By Kyle Munzenrieder
By Kyle Munzenrieder
By Kyle Munzenrieder
By Kyle Munzenrieder
By Tim Elfrink
By Kyle Munzenrieder
By Kyle Munzenrieder
In Homestead - the last piece of American terra firma before the floating realm of the Florida Keys, a place of blurred borders and naturally occurring surrealism - the summer heat has been known to drive the worst townsfolk to baroque conspiracies, and the best to strange odysseys of self-discovery. And sometimes both at once.
In the summer of 1978, for example, the city's vice mayor was found to have bought and loaded with 40 tons of marijuana a certain shrimp boat, moored at the time of its seizure in Savannah, Georgia. Years after serving an eighteen-month prison term, the same former vice-mayor last week campaigned to win back a seat on the city council - and nearly succeeded. "Touched by the heat," says one sage observer, explaining both of the politician's strange episodes in a single breath. Summer in Homestead, like summer in all Southern farm towns, can be more than a tad tedious. The heat that by any rights should break in September never does; the torpor and boredom roll on well into October, inspiring unlikely dramas.
So it happened, in August 1990, that two long-time residents of Homestead sat talking at a Dunkin Donuts near the corner of North Kendall Drive and 137th Avenue. Their meeting in suburban Kendall was a chance to get out of sweltering, insular Homestead, almost like a trip to the big city for a pair of country cousins. But more important, the location of the out-of-town rendezvous served the purpose of secrecy. The two men - one a cop, one a drug smuggler - had come to discuss business.
Anyone who had bothered to observe the pair would have been intrigued by a collection of contrasts. At six-foot-three and 285 pounds, smuggler Rick Swarnes weighed nearly twice as much as Randy Chong, and stood a full head taller than the Homestead detective. Shaggy, blond, sunburned, and possessed of a blinding grin, Swarnes's visage was a direct counterpoint to Chong's poker face, which was topped by a neat thatch of raven-black hair. Chong, at age 33, was only a couple of years younger than Swarnes, but looked at least a decade less mature.
Throughout their professional lives, each man had made the most of the fact that he didn't look the part he played. Chong, the first Oriental cop in Homestead, was in fact a physical-fitness junkie, a firearms instructor, and a survivor of more than 200 heart-pounding SWAT missions. Yet his slim build, his odd, rolling gait, and the presence of a hearing aid at his ear gave him a deceptively feeble appearance. The fact that Chong looked more like a visiting mathematics professor from Boston than a veteran lawman made him ideal for undercover police work.
Nor did Rick Swarnes appear to be what he was - a fact that helped him ply his trade for years, unmolested. If he had combed his hair and lost his beer belly, Swarnes would resemble the blue-eyed quarterback of a Midwestern college football team, ten years after his last touchdown pass. "He doesn't look the part of a doper," Chong says of Swarnes. "He looks like a tourist coming down from somewhere. He's a clean-cut guy, not a stereotypical smuggler, not a dirt-bag." (Rick Swarnes is a pseudonym; federal and local authorities refuse to reveal the identity of the informant because of his ongoing participation in undercover drug cases.)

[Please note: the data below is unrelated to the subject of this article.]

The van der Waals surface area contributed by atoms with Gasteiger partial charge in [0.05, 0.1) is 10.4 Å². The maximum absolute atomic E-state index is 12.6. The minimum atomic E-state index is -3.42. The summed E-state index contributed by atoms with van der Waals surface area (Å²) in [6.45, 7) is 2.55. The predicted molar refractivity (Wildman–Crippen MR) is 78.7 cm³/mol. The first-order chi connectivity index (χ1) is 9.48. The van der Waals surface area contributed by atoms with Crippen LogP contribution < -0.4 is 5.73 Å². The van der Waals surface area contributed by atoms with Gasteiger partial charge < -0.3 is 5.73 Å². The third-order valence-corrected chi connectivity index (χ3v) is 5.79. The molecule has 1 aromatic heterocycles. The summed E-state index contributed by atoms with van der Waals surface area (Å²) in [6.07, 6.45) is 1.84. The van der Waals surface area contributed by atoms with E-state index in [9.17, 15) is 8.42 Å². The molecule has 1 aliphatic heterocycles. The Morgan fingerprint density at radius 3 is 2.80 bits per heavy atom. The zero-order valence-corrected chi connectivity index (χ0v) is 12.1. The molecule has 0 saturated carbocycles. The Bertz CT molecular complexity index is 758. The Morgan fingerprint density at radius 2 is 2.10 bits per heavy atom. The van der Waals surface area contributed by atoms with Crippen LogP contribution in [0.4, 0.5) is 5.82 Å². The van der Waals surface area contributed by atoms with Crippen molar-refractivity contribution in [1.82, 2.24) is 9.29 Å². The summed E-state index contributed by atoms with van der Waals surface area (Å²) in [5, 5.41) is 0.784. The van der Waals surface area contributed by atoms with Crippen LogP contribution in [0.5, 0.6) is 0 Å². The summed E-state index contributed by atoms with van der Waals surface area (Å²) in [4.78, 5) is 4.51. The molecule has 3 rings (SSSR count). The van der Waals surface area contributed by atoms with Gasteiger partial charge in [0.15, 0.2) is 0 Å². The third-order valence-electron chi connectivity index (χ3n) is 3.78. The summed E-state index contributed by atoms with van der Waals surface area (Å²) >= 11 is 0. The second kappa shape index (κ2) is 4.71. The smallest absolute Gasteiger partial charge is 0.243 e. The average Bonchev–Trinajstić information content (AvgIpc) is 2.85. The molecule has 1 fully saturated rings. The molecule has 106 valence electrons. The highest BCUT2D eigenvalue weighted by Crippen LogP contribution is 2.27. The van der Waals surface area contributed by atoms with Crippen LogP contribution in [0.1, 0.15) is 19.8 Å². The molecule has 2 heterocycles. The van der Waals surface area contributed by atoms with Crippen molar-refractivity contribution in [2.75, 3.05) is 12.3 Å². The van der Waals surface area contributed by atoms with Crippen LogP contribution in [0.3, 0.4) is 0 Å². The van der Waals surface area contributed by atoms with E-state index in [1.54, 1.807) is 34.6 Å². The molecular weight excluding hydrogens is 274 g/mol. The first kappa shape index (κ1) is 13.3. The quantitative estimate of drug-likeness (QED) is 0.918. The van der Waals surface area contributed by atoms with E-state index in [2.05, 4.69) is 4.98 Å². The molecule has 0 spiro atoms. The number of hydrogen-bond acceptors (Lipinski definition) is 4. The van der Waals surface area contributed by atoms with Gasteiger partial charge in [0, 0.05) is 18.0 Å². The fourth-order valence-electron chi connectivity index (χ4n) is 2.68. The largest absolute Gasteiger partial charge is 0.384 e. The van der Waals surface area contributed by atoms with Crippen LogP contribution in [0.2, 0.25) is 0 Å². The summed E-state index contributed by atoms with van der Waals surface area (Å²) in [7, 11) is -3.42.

The burly smuggler was the descendant of white Southerners who migrated to South Florida in the early years of the century; born and reared in deep South Dade, he spoke with a drawl that wouldn't be misunderstood in Georgia or Alabama. Chong, by contrast, spoke with an accent straight out of Kingston, Jamaica, his birthplace. At roughly the same time Swarnes's forebears were moving to Florida, Chong's Chinese grandparents were being seduced into leaving their homeland by the promise of good wages for plantation sugar-cane cutters in Jamaica. The wages did not turn out to be as good as promised, but Chong's grandparents had little choice -they had to remain in the English colony. In 1975, when Chong was seventeen years old, his father moved the family from Jamaica to South Florida in search of a better life.
As Rick Swarnes wolfed down doughnuts and coffee, and Chong, a teetotaler who assiduously watched his diet, abstained from both unhealthful substances, the smuggler told the detective what he had refused to discuss on the telephone: An associate in Miami had given him the telephone number of a cartel broker in Colombia. The broker wanted Swarnes's help transporting a shipment of cocaine to Miami. A lot of cocaine.
In the years before a 1989 promotion to sergeant, Chong had worked in Homestead's narcotics bureau, occasionally using Swarnes as a confidential informant in drug cases involving up to four or five kilos of cocaine and a few thousand dollars in cash. Along the way, the Homestead Police Department had shunted several hundred dollars in seized funds to Swarnes for valuable information. Now Swarnes was talking about something quite different. "They wanted him to take anywhere from 400 to 2000 kilos from Colombia to the United States by way of Jamaica," Chong recalls. "This was the big time."